Last edited:

05Commemorative

Enthusiast
Joined
Jun 15, 2010
Posts
480
Reaction score
0
Location
Sammamish, WA
Like I said in my post, "streetcars."

The SRT, GTS, and TA are streetcars; race or track Vipers are the GTS-R and the GT3-R (which can't be licensed for the street).

My definition between the 2 categories is if a Viper can be driven legally to and from a racetrack, it's a streetcar.
Of course, YMMV.


Agreed.

Dodge does have Vipers available for the track that are designed exclusively for such a mission.
If I wanted a Viper simply for the track, I would buy the GT3-R.
Again, YMMV.

Quote]

I think missing my point. Viper really designed to take to the track. Yes, a street car but not only a street car. If you put a SC on it, it immediately becomes a problem (vs a benefit) in a track environment and then loses one of its big benefits. I guess you are saying you want a street only car that cant be used on the track, then put an SC on it.

[
 

Free2go

Enthusiast
Joined
Aug 11, 2013
Posts
3,290
Reaction score
6
I have to agree with some of the people who have posted here and in other threads: the future of the Viper depends on more horsepower, radical redesign, and a dual clutch transmission. If you want to be a purist on occasion, just keep your old Viper.
 

sunsalem

Enthusiast
Joined
Jul 12, 2014
Posts
324
Reaction score
0
Turbos properly sized come in later but quicker than a blower. That means a FATTER power curve not a peaky one. That takes care of the curve, now lets talk about how much later they come in.... unless you expect 1000lb/ft from 1000rpm you'll get 8.2L of low down grunt that rises beyond factory stock from under 2000rpm, and by 3000rpm you are ahead of a typical blower, and beyond that hang on. Who road races below 3000rpm?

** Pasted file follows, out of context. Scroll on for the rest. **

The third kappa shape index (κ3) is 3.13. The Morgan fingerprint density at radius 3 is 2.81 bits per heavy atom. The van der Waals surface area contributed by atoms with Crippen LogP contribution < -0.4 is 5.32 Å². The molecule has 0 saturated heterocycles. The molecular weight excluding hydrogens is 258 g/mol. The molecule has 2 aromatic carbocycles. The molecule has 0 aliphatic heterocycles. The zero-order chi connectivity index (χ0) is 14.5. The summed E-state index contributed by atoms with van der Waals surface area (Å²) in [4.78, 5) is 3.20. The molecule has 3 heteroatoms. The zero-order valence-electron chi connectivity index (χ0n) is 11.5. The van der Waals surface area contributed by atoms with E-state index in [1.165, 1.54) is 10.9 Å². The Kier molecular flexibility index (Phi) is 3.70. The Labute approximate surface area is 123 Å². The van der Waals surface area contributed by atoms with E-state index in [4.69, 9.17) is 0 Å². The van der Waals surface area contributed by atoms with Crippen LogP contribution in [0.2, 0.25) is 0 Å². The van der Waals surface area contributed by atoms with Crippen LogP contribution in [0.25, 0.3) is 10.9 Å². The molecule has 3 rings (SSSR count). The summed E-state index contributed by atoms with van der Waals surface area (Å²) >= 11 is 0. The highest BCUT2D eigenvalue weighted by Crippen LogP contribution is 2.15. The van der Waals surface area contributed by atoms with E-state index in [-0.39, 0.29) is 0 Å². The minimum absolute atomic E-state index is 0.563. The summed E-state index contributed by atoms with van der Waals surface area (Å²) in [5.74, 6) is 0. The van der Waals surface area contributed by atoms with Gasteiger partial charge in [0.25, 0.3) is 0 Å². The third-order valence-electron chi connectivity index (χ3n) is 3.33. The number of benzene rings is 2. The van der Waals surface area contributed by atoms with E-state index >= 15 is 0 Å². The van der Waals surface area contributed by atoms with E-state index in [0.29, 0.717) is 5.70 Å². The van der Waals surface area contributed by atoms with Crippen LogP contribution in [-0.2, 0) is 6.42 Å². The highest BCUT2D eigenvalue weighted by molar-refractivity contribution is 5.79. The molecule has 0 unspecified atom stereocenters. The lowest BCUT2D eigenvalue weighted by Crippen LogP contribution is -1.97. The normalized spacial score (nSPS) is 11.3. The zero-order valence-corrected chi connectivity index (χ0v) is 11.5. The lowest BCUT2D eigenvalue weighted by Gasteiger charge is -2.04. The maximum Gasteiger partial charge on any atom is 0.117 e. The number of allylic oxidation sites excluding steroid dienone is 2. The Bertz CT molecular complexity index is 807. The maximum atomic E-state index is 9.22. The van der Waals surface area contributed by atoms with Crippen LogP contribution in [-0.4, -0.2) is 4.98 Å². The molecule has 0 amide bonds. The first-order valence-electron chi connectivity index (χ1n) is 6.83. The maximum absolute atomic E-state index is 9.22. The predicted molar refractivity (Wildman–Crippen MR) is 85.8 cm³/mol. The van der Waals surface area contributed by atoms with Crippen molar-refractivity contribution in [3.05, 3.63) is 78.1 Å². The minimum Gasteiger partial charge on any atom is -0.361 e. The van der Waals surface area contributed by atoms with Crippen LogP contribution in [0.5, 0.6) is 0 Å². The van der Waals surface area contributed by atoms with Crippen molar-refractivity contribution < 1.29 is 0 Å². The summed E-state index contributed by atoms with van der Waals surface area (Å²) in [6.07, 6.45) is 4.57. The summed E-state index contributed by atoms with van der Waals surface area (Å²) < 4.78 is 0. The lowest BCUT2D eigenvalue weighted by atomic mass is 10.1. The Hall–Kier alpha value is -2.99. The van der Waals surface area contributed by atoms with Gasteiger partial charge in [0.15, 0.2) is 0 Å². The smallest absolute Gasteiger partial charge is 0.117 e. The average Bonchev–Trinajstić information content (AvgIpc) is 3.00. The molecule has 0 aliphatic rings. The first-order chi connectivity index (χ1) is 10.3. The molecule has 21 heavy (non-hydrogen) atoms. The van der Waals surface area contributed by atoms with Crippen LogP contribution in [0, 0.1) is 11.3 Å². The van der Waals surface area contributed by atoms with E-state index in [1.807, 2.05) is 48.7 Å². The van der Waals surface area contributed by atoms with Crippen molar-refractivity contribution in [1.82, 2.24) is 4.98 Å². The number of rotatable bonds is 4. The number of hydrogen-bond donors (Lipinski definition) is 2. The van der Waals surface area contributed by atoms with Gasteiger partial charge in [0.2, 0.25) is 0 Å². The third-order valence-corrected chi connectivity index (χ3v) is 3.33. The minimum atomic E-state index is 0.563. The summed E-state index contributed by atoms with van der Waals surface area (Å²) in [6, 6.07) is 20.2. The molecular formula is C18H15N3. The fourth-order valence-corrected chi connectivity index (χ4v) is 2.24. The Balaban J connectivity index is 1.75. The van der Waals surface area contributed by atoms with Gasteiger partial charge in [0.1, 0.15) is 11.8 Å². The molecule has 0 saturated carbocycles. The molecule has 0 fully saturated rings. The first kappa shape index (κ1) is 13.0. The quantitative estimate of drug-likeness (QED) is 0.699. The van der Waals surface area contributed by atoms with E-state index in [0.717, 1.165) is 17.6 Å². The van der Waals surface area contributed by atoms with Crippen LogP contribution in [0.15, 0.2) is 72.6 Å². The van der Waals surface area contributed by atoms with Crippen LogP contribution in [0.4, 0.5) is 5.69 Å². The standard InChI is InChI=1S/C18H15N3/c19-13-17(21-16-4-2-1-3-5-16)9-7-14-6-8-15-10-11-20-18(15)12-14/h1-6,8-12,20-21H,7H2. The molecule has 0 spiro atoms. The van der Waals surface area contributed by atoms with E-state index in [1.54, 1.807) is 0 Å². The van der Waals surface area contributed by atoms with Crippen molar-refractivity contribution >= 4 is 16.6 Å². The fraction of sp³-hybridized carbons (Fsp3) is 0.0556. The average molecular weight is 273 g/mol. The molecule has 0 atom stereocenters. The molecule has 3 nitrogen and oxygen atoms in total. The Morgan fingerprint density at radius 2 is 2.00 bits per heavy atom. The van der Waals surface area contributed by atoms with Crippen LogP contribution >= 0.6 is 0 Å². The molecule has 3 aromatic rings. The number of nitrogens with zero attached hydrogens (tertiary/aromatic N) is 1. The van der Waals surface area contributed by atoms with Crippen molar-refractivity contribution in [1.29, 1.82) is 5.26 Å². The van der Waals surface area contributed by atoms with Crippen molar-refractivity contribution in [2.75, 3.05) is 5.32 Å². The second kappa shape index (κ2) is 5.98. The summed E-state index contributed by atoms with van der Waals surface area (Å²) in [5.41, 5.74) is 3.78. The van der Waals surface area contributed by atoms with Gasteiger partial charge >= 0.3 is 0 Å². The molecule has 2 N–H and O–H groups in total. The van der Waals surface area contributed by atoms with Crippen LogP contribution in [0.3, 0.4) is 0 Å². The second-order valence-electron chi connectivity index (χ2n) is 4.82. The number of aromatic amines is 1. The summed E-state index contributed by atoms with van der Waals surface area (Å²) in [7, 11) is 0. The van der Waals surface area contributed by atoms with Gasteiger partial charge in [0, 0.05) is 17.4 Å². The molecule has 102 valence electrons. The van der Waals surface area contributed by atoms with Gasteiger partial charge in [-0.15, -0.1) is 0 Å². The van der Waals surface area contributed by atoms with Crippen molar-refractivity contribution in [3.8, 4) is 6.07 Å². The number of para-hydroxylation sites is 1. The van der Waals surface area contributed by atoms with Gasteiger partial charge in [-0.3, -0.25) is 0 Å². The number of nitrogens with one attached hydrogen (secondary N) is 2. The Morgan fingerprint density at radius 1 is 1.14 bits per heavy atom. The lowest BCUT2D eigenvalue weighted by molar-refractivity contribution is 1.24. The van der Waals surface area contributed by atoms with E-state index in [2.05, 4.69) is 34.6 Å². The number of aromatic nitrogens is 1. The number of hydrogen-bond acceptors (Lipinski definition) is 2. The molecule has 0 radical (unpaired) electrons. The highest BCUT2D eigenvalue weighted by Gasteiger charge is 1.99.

FWIW, I have not driven a modern performance level turbo (ie, AMG, McLaren, etc.).
However, the characteristic of turbo motors you mention makes not want to.

A supercharged engine tends to have a predictable power curve (much like NA).
In fact, I can't tell the difference in behavior in my SC vs. NA vehicles.
SC motors tend to act or feel like an NA, only with more power....NA on steroids, if you will.


I think missing my point. Viper really designed to take to the track. Yes, a street car but not only a street car.
Yes, it's possible to "track" any car.

My point is a REAL track car isn't a streetcar.
Streetcars have AC, airbags, carpet, insulation, sound systems, treaded tires, mufflers, etc.
Remove those things and strip it to its bare essentials, change the suspension components and other systems, and you have a "track car."
Kinda like this thing here:
http://www.drivesrt.com/racing/viper-gt3r/


If you put a SC on it, it immediately becomes a problem (vs a benefit) in a track environment and then loses one of its big benefits. I guess you are saying you want a street only car that cant be used on the track, then put an SC on it.
No, I'm not saying that at all.
I'm saying putting an SC engine (like the Hellcat's) in a Viper shouldn't be a problem in terms of drivability.
Supercharging the 8.4L motor may be problematic, but it isn't SC tech that would be the problem.